Satya: The Second Yama
This week I touch upon the second yama, Satya or truth. The word Satya comes from Sat which means “being.” Satya is not only about speaking the truth but on a deeper meaning Satya is the practice of being the truth. Every thought, every word, every action you take is to come from your most authentic, real self. For many of us, our true self is a mystery. We live our life trying to please our ego, please others, and wishing our lives were different. I know that I don’t move always from a place of truth. Honestly, I mainly move from ego and desire. I do this out of habit, fear, and simply being unaware of my thoughts and patterns.
Recently, I went to a talk at an ashram and the swami speaking reminded each of us that our life is this Now. Every thought, every feeling, everything your senses take in is your life and your reality. Now many of us sit around rushing through life, trying to get things done, trying to please others, trying to get our ego satisfied and the validation that we are a good enough person. Satya says to let all that go, look within and see the truth of your situation. What is the truth of your thoughts? When you strip away all your layers, what is the truth of your motivation? On the most subtle level, what your intention for doing what you are doing?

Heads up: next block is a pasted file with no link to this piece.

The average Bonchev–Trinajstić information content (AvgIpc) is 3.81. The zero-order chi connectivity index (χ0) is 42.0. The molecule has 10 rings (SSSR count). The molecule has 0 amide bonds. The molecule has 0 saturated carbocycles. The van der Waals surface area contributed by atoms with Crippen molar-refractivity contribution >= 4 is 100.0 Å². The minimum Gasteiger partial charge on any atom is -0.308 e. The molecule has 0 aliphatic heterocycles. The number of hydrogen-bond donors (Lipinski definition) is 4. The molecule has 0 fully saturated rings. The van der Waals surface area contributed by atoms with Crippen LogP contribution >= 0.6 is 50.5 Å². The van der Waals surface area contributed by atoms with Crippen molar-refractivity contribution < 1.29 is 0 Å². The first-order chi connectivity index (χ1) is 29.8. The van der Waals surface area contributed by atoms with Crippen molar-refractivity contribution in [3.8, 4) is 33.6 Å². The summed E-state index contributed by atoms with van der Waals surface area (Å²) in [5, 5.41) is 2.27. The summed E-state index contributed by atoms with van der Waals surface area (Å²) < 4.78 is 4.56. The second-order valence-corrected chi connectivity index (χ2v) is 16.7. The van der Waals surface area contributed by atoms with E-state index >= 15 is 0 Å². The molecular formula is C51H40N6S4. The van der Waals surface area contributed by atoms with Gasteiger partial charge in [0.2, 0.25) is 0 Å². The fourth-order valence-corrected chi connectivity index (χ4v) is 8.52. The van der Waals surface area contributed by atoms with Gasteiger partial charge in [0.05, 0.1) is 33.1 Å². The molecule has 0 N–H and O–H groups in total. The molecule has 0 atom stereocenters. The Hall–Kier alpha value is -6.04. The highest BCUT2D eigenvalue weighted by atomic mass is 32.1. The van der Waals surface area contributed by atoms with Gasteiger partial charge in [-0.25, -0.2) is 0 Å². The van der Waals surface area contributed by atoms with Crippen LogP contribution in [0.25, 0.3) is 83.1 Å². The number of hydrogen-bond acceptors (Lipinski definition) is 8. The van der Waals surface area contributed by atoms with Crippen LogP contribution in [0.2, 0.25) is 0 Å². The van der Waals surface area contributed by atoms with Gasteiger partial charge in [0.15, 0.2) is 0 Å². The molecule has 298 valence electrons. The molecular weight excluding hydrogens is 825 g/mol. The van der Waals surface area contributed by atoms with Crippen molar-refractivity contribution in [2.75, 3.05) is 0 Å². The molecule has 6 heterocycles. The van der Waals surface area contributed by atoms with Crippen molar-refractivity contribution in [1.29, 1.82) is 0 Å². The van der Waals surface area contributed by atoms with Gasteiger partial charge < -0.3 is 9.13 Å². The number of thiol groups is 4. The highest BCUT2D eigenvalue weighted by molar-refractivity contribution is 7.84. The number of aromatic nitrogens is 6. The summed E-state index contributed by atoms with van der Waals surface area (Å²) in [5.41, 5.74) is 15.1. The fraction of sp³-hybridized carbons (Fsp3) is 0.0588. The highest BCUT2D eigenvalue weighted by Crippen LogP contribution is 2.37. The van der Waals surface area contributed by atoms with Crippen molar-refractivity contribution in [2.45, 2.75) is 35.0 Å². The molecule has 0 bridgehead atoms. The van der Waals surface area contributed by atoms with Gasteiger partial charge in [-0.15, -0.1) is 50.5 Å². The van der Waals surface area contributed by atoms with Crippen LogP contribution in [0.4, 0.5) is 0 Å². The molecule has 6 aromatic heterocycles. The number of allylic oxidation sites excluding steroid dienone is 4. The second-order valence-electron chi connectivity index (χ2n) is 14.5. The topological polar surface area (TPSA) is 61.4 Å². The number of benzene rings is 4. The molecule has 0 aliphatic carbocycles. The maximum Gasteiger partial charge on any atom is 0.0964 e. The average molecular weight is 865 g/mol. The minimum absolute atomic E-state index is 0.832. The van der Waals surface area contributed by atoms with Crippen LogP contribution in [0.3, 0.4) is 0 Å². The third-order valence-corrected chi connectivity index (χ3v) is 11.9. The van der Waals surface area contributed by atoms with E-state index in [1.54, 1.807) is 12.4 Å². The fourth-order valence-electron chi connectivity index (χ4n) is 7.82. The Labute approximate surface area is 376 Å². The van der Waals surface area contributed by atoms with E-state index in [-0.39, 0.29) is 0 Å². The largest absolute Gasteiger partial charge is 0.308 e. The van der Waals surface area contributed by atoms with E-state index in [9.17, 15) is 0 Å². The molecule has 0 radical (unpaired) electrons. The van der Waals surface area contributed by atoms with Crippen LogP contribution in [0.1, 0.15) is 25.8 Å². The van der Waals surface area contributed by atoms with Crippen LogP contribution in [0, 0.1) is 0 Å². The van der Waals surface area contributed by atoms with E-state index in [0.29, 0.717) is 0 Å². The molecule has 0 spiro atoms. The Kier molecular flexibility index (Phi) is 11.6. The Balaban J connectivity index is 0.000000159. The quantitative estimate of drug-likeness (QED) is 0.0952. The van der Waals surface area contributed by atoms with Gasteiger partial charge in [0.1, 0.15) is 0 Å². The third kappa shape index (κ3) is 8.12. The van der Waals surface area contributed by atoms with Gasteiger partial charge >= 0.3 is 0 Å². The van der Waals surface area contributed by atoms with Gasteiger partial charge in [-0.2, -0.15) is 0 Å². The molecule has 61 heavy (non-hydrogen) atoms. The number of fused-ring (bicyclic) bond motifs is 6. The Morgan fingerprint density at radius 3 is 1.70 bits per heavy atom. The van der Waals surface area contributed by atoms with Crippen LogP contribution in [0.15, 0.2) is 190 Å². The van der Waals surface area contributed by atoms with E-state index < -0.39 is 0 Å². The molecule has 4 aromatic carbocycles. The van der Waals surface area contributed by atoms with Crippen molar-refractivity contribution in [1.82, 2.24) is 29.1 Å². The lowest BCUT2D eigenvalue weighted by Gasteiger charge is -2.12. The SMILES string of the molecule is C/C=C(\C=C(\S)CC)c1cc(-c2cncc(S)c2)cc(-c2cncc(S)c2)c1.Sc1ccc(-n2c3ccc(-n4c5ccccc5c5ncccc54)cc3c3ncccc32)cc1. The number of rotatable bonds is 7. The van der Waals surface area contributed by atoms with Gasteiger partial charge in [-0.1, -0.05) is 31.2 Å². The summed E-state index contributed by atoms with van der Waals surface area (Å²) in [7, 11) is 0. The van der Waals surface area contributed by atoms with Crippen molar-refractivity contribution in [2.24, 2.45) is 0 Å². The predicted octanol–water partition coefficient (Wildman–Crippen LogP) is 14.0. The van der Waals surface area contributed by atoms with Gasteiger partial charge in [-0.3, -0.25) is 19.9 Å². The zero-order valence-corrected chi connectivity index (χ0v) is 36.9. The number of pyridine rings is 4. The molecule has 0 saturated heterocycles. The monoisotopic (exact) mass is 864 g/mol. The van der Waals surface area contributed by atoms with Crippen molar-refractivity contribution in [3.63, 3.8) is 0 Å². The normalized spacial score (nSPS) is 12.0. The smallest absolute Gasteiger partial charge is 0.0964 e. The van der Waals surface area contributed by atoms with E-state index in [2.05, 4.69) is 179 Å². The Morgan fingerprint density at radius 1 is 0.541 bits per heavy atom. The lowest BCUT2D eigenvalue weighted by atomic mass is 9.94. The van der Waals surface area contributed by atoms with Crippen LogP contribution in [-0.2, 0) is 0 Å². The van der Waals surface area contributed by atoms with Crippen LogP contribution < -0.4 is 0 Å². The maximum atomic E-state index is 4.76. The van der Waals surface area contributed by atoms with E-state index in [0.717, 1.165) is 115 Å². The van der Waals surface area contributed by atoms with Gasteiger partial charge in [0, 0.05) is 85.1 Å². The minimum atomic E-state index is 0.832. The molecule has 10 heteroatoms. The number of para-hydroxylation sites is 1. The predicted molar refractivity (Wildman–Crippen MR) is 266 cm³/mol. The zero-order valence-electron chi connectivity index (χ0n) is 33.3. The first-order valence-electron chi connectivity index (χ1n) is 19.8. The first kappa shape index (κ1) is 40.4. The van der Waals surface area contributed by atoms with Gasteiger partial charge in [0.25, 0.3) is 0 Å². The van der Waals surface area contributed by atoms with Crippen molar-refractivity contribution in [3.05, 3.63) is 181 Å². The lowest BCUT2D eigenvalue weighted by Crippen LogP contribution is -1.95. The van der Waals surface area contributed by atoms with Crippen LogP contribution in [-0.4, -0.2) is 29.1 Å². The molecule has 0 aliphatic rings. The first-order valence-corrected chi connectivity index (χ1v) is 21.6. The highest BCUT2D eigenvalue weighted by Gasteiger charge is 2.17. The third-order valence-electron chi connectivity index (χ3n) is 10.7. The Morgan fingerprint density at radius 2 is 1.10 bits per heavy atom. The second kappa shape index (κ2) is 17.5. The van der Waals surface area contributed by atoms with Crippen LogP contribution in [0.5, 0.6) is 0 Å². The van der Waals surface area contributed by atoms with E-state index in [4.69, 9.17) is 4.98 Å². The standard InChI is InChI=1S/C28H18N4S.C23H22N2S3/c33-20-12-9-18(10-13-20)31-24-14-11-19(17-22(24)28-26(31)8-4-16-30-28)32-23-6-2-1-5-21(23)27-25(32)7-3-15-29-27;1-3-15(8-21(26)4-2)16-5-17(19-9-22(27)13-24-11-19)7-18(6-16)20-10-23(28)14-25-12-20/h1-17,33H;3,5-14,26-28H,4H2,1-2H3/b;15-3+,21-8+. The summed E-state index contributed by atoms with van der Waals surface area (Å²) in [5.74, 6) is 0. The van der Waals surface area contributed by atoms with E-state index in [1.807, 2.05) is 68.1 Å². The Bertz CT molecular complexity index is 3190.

Gandhi wrote an essay on Truth and said that Truth is God. He said where truth lies so does true knowledge and where there is true knowledge there is bliss. Think about how much better you feel when you make that hard decision that you know is right. To move with Satya is not easy. That is why many of us get in the habit of white lies, not speaking out truths, and not believing in ourselves. As Judith Lasater points out in her article, To Tell the Truth, “the practice of satya is about restraint: about slowing down, filtering, carefully considering our words so that when we choose them, they are in harmony with the first yama, ahimsa.” In my search to understand Satya, I am repeatedly told three questions to ask before speaking: Is it true? Is it necessary? Is it kind?
As you go through your day and through your week, stop and ask yourself these three vital questions before you speak and before you act: Is it true? Is it necessary? Is it kind?. As you pause to do this, the layers that cover your true intention will be visible. When you peel away the layers of ego, trying to please others, and habitual behaviors, the base of your intention, the truth of your motivation and what you want to convey will be exposed. From this place move forward.